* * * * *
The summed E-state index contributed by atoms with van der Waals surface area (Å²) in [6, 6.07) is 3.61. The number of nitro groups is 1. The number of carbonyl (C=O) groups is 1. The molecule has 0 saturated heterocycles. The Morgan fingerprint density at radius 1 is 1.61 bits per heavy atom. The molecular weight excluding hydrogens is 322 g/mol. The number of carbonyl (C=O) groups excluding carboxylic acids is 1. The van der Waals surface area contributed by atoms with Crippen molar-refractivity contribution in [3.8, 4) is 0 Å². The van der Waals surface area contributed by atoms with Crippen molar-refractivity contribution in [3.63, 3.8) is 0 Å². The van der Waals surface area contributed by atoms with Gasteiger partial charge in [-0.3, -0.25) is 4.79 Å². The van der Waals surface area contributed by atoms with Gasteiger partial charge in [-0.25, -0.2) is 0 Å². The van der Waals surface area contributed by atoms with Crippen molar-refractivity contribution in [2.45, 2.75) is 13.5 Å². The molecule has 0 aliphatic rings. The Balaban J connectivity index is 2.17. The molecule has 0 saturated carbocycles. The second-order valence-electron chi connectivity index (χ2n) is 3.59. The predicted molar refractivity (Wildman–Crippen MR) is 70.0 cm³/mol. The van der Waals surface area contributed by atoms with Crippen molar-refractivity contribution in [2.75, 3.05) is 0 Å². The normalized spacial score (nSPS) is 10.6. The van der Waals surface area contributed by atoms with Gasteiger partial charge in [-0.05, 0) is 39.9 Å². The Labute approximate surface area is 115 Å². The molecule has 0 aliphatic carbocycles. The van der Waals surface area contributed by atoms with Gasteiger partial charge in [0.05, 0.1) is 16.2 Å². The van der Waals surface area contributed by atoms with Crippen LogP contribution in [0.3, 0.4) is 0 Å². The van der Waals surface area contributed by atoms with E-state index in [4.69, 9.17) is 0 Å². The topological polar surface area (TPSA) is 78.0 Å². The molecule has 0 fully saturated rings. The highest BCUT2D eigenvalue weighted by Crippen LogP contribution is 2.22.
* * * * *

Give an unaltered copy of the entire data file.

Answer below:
The summed E-state index contributed by atoms with van der Waals surface area (Å²) in [6, 6.07) is 3.61. The number of nitro groups is 1. The number of carbonyl (C=O) groups is 1. The molecule has 0 saturated heterocycles. The Morgan fingerprint density at radius 1 is 1.61 bits per heavy atom. The molecular weight excluding hydrogens is 322 g/mol. The number of carbonyl (C=O) groups excluding carboxylic acids is 1. The van der Waals surface area contributed by atoms with Crippen molar-refractivity contribution in [3.8, 4) is 0 Å². The van der Waals surface area contributed by atoms with Crippen molar-refractivity contribution in [3.63, 3.8) is 0 Å². The van der Waals surface area contributed by atoms with Gasteiger partial charge in [-0.3, -0.25) is 4.79 Å². The van der Waals surface area contributed by atoms with Gasteiger partial charge in [-0.25, -0.2) is 0 Å². The van der Waals surface area contributed by atoms with Crippen molar-refractivity contribution in [2.45, 2.75) is 13.5 Å². The molecule has 0 aliphatic rings. The Balaban J connectivity index is 2.17. The molecule has 0 saturated carbocycles. The second-order valence-electron chi connectivity index (χ2n) is 3.59. The predicted molar refractivity (Wildman–Crippen MR) is 70.0 cm³/mol. The van der Waals surface area contributed by atoms with Crippen molar-refractivity contribution in [2.75, 3.05) is 0 Å². The normalized spacial score (nSPS) is 10.6. The van der Waals surface area contributed by atoms with Gasteiger partial charge in [-0.05, 0) is 39.9 Å². The Labute approximate surface area is 115 Å². The molecule has 0 aliphatic carbocycles. The van der Waals surface area contributed by atoms with Gasteiger partial charge in [0.05, 0.1) is 16.2 Å². The van der Waals surface area contributed by atoms with Crippen LogP contribution in [0.3, 0.4) is 0 Å². The van der Waals surface area contributed by atoms with E-state index in [4.69, 9.17) is 0 Å². The topological polar surface area (TPSA) is 78.0 Å². The molecule has 0 fully saturated rings. The highest BCUT2D eigenvalue weighted by Crippen LogP contribution is 2.22.